Alessandra's marrow donation combats child's autoimmune disorder
Having moved from Peru to the U.S. at age four, Alessandra did not know about the bone marrow registry until she became a student at Boston College. It was 2012, her freshman year, when she learned about it from one of Gift of Life’s first campus ambassadors, Michael Padulsky. At the time, he was a volunteer running his first drive with an on-campus cancer support group. Alessandra happened to be in the dining area where the drive was held, the day before Halloween, and swabbed before leaving.
Although it was spur-of-the-moment, Alessandra joined Gift of Life’s registry wholeheartedly and willingly. She has always been the type of person who seizes every opportunity to do good. The day she swabbed, she told her mom about it and mentioned what she had learned about the registry. In the moment, her mom did not think too much of it, and for a long time, neither did Alessandra. That is, until three years later, when she was identified as a match for a little boy with a rare autoimmune disorder.
True to her sunny disposition, Alessandra was thrilled upon hearing the news. However, she was unsure how her mom would react and ended up keeping this information to herself after the initial call. Once she was confirmed as the perfect match for the little boy, Alessandra decided it was time to tell her parents. Being unfamiliar with the specifics of bone marrow donation, Alessandra’s mother initially discouraged her daughter. However, Alessandra’s persistence to help led to her mother researching the procedure in-depth and speaking to staff at Gift of Life in order to understand and familiarize herself with the process.
In early March, Alessandra was admitted into the Dana Farber Cancer Institute for her bone marrow collection. Alec Burkin, project manager at Gift of Life and himself a stem cell donor, was by her side and met both of Alessandra’s parents prior to the collection. Coincidentally, the collection date aligned with Alessandra’s father’s birthday. “I get to see my daughter in pain on my birthday,” he joked, obviously glad to spend the day with Alessandra but also a bit wary.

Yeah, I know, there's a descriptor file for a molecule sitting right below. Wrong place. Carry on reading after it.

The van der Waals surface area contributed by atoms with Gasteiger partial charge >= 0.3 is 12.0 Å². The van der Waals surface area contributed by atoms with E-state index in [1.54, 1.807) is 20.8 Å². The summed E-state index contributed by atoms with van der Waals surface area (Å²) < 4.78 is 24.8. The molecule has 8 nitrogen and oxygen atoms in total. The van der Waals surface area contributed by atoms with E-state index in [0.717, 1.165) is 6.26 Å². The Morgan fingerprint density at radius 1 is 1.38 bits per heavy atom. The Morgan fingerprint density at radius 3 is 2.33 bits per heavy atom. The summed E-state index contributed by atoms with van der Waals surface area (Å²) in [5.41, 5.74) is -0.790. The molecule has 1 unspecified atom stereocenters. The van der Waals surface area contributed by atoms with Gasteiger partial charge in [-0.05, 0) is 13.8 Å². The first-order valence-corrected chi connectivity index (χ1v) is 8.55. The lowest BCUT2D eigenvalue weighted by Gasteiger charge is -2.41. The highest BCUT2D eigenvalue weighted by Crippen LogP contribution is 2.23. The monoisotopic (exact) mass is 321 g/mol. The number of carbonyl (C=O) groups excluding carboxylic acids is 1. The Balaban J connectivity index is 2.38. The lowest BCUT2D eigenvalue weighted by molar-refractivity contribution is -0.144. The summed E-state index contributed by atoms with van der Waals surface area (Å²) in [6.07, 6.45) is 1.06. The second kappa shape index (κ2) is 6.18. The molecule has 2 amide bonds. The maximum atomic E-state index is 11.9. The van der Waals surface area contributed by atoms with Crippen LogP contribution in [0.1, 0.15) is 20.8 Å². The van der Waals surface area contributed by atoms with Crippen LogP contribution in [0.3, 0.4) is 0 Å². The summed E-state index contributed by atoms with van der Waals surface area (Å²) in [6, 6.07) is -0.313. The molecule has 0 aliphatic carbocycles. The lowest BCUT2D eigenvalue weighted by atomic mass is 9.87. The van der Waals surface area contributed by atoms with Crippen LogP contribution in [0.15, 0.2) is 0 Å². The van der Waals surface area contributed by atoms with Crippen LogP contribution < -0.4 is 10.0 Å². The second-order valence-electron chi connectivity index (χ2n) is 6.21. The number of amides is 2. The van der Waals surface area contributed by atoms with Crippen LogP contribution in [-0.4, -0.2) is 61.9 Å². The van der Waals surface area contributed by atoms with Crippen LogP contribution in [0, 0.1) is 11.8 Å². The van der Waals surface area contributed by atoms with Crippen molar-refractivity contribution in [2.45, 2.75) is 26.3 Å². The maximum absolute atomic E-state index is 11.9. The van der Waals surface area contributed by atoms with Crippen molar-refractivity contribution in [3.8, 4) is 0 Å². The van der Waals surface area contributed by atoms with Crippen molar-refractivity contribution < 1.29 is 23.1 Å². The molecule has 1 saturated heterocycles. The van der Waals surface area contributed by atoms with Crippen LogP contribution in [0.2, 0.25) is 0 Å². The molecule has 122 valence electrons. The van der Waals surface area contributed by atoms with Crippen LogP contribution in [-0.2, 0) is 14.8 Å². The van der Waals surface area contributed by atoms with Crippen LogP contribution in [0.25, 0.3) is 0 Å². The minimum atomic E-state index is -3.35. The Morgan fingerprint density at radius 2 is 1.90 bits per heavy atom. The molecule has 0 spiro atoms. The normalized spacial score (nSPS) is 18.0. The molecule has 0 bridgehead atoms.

“Bridging that gap is what we’re responsible for,” said Alec. “We believe wholeheartedly in what we do and in the safety of the procedure.” He spent the day reassuring Alessandra’s parents and establishing rapport, which didn’t prove too challenging for the Boston College alumnus.
However, Alec also empathized with Alessandra’s parents: “Something like bone marrow donation is pretty counterintuitive to the role of a parent. Most parents would do anything to protect their child. Having to watch Alessandra voluntarily admit herself into a hospital could not have been easy.” As a result of navigating and alleviating the parents’ apprehension, Alec gained insight into how cultural differences might influence a prospective donor. The family is originally from Peru, where they don’t have a bone marrow registry and are only really exposed to negative depictions of the procedure. Thus, the issue extends beyond Alessandra’s family. As an ethnic minority, Latinos are significantly underrepresented in the registry. In fact, 55% of Latinos will not find a matching donor.
In the end, Alessandra’s collection went smoothly, and the doctors reported that she woke up smiling. Alessandra was able to generate a lot more cells than they needed for the patient, which she was really excited and relieved about. “I hope this gives the child an even better chance at recovering,” she said. Alessandra wishes her recipient the best; she plans to make anonymous contact with his family as soon as she can and hopes to meet her recipient one day.
Currently a senior, Alessandra is poised to graduate with a bachelor’s in English at the end of this semester. She has already applied and been accepted to a number of law schools.